Today’s Walk

I’m sitting at the top of Monument Mountain, the place where Herman Melville met Nathanial Hawthorne for the first time.

It’s a hot day for the Berkshires. I’m sweating in the muggy air, but a slight breeze refreshes my skin. This humidity is nothing like the pizza oven heat of Georgia.

While going up the mountain I took a picture of a log bridge–I’m a little afraid of crossing narrow bridges, even when there’s nothing but a creek below. So I took a picture to illustrate the obstacles I’m forever confronting.

When I went to look for my phone to take another picture, this time of the rocky ascent to the summit, I realized I had left my phone at the log bridge.

So back down the mountain I went. A couple had seen my phone in the ground where it must have slipped out of my backpack (or what is more probable is that I missed the pocket completely, dropping the phone silently on the pine straw and moss covered path).

While climbing back up to where I am now, I thought I would maybe start leaving my smart phone behind when I go on these long walks. I usually put my phone in airplane mode, and I don’t check email, but I do use it to take pictures.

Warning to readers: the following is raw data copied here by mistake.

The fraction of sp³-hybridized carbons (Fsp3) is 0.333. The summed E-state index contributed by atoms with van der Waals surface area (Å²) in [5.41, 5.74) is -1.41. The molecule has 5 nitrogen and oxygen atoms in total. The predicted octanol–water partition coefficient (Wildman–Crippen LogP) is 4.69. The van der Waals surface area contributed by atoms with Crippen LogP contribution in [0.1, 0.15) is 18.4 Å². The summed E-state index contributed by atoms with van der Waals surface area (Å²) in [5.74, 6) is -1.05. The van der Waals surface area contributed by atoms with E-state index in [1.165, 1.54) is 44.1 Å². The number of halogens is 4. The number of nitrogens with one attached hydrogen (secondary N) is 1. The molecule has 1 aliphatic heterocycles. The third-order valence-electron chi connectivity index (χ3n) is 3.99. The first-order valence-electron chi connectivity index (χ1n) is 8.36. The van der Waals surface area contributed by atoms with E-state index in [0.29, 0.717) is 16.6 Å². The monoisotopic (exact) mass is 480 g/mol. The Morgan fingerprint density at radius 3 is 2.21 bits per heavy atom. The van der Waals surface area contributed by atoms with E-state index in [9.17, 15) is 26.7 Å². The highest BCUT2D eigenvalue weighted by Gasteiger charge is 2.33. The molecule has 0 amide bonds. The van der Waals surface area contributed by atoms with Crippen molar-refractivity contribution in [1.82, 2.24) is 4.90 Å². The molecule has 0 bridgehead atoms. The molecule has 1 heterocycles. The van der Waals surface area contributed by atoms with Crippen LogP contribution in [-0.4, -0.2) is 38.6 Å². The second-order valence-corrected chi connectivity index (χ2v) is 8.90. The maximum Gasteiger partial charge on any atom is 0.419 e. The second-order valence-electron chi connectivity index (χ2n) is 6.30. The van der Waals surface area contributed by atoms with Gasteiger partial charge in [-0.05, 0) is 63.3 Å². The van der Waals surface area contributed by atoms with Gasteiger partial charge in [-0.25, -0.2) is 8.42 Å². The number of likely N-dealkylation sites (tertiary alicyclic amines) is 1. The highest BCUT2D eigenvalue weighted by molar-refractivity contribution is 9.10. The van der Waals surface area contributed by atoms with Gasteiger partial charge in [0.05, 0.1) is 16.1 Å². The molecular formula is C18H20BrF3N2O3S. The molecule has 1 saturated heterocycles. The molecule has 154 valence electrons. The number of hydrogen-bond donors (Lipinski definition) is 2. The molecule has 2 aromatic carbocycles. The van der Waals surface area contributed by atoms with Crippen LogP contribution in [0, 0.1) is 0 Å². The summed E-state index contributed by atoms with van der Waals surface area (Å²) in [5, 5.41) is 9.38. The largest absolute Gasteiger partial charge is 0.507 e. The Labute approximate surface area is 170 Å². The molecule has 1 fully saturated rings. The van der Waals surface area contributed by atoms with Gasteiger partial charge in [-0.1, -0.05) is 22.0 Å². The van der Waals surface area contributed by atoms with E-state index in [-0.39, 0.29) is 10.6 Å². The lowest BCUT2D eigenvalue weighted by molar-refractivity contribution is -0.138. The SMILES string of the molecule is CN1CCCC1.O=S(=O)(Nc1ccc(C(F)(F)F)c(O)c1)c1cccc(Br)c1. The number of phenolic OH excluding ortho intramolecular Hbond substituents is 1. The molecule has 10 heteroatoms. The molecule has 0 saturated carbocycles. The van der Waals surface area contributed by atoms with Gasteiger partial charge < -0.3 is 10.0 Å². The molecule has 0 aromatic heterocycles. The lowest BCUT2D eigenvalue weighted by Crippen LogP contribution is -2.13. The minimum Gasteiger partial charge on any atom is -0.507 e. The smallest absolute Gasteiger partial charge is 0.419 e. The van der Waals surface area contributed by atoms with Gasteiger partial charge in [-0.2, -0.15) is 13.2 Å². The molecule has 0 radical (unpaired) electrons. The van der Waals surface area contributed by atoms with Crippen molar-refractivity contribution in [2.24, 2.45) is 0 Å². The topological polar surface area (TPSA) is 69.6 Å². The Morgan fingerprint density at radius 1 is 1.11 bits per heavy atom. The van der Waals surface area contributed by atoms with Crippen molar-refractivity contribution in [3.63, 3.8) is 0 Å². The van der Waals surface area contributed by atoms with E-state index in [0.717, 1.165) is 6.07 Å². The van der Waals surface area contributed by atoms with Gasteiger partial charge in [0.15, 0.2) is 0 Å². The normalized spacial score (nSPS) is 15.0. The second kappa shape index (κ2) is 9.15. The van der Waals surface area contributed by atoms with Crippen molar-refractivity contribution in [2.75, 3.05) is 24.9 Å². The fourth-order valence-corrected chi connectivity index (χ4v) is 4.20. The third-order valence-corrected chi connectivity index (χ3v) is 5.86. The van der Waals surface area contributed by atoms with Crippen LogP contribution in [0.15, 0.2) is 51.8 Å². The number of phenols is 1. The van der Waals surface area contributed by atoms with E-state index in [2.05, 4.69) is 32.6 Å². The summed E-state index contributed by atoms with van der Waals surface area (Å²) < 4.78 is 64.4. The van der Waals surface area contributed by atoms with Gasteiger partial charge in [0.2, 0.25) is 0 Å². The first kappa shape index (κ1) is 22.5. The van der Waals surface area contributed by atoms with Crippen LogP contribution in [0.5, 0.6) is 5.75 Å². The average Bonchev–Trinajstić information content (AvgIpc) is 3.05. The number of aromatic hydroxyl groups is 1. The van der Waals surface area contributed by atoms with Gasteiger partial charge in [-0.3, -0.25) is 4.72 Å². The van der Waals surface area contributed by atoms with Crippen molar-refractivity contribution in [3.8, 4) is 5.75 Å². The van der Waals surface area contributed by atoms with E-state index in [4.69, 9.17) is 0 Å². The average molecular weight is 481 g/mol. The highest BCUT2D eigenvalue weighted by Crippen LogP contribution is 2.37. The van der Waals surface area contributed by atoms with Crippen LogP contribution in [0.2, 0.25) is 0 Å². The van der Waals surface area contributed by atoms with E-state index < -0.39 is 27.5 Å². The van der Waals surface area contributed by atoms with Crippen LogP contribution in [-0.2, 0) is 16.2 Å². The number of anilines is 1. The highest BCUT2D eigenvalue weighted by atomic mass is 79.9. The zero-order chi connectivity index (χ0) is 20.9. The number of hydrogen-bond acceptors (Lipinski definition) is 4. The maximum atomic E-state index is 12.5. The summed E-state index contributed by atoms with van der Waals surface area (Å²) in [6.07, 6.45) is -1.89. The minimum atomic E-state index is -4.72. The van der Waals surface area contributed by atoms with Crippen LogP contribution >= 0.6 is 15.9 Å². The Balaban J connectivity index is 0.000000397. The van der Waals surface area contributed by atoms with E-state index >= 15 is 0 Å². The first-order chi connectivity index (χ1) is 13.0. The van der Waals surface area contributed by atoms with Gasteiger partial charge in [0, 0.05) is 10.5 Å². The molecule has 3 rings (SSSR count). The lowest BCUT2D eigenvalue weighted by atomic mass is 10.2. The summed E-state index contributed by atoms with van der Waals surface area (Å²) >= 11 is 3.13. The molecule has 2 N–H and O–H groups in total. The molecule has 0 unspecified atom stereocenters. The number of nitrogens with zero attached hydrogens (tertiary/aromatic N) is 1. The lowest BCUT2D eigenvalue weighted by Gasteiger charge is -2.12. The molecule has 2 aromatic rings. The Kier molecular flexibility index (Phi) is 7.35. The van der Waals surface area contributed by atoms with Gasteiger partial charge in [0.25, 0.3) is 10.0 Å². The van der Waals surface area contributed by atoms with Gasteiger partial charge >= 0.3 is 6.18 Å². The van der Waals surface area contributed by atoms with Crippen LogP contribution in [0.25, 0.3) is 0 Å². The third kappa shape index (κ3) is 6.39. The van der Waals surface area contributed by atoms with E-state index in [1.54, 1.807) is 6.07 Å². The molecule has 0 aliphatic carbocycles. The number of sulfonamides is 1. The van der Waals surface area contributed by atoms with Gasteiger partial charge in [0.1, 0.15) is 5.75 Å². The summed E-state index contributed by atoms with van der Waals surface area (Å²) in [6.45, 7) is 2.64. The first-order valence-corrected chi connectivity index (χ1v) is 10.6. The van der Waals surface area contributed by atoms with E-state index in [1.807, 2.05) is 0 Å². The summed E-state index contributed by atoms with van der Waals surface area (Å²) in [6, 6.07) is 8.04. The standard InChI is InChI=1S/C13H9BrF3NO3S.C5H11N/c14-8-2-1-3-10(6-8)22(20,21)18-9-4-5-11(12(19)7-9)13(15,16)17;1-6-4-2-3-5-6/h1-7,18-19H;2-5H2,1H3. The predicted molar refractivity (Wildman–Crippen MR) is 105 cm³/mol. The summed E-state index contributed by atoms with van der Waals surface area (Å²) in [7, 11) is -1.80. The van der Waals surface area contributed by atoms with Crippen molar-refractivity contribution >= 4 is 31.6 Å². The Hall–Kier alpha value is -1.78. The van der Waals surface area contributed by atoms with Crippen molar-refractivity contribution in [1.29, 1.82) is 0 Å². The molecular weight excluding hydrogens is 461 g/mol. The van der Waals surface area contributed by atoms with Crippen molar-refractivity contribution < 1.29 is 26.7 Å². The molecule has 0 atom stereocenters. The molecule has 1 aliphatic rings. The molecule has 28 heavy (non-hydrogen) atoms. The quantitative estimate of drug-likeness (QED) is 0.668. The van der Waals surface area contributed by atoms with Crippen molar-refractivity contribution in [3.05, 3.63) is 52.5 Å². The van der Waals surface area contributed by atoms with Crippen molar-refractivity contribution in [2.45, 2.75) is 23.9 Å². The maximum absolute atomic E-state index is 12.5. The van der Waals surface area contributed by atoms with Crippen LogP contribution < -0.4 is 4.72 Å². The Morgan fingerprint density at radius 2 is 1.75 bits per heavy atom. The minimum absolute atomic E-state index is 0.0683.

So here I am on the summit, thinking about Herman Melville and typing into a WordPress app. I read that the day he came here with a gathering of local literary types, it rained, and he spent a good while describing to Nathaniel Hawthorne the intricacies of manning a whaling ship.

The trail here is well maintained. The granite and schist stones form a staircase that allows the hiker to reach the top fairly easily, but I doubt the rocks were arranged so artfully when Melville walked here. 

The air was the same, the flora and fauna the same, and some of the views. From where I am now, I can see Monument Mountain high school, where someone has written the name Maia in large white letters on the lawn in front of the school. Even from this height I can see the heart over the letter i in place of a dot. Someone loves Maia. 

To enter the nineteenth century imagination, I think I would have to abandon iPhone technology for a while. I don’t even know how Melville would have traveled from his Arrowhead farm in Pittsfield  to Monument Mountain in Great Barrington. Horse and wagon maybe? I know he liked to camp and was an avid outdoorsman. 

He became depressed after Moby Dick didn’t sell, and he turned to alcohol. This is a lesson in not tying one’s ego to one’s art. I don’t blame Melville–he had to support his family, and he had wanted to do so by writing. Art and business don’t mix. Robert Graves said something to the effect : “There’s no money in poetry, and no poetry in money.”